Building horizontal coordination in Sri Lanka

Ramanie Samaratunge, Deirdre O'Neill, Ken Coghill, B. Wijayarathne

Research output: Contribution to journalArticleResearchpeer-review

Abstract

Horizontal coordination is a focal topic in contemporary public management. However, greater attention has been given to developed states while developing countries struggle to improve the quality of public service delivery amidst skills shortages and siloed organisations. This article presents a foreign-funded training programme designed to promote horizontal coordination at the most local level of government in a developing country, Sri Lanka, and analyses the factors that contributed to its success. Using data collected through participant surveys, focus groups, and programme-related projects, the article shows how the formation of a "locally directed, donor-supported" programme aligned with national development priorities that enabled the country-level partner institution to deliver a programme that improved horizontal coordination and enhanced delivery of public services. Although findings confirm the importance of contextualising programme design, content, and delivery for achieving aid effectiveness, a novel conclusion was that the participation of elected officials alongside career public servants greatly contributed to the programme's success by creating new levels of trust and facilitating more productive working relationships between key stakeholders, culminating in improved outcomes for local communities. This suggests that elected officials can play a key role in building horizontal coordination in developing nations.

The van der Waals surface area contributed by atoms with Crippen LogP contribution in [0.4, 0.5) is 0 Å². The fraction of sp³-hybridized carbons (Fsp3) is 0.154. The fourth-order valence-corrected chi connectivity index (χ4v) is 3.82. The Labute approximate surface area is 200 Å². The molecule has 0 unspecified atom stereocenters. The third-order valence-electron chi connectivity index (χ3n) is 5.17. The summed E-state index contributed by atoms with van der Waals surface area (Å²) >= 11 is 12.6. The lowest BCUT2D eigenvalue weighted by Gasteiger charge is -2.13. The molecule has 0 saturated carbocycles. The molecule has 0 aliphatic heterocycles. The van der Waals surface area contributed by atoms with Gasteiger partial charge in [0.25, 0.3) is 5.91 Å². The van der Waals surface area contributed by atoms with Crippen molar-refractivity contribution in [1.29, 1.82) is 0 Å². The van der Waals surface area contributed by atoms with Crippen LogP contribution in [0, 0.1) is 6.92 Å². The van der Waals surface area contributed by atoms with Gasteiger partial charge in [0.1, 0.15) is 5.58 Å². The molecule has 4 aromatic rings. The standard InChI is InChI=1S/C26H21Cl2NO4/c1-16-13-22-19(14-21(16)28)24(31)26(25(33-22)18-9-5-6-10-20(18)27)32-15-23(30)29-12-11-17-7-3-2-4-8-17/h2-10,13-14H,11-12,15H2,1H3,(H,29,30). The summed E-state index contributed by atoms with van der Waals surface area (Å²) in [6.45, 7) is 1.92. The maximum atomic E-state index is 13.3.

Original languageEnglish
Pages (from-to)319-330
Number of pages12
JournalPublic Administration and Development
Volume37
Issue number5
DOIs
Publication statusPublished - 13 Dec 2017

Keywords

  • Horizontal coordination
  • Aid effectiveness
  • Developing Country
  • Governance
  • Sri Lanka

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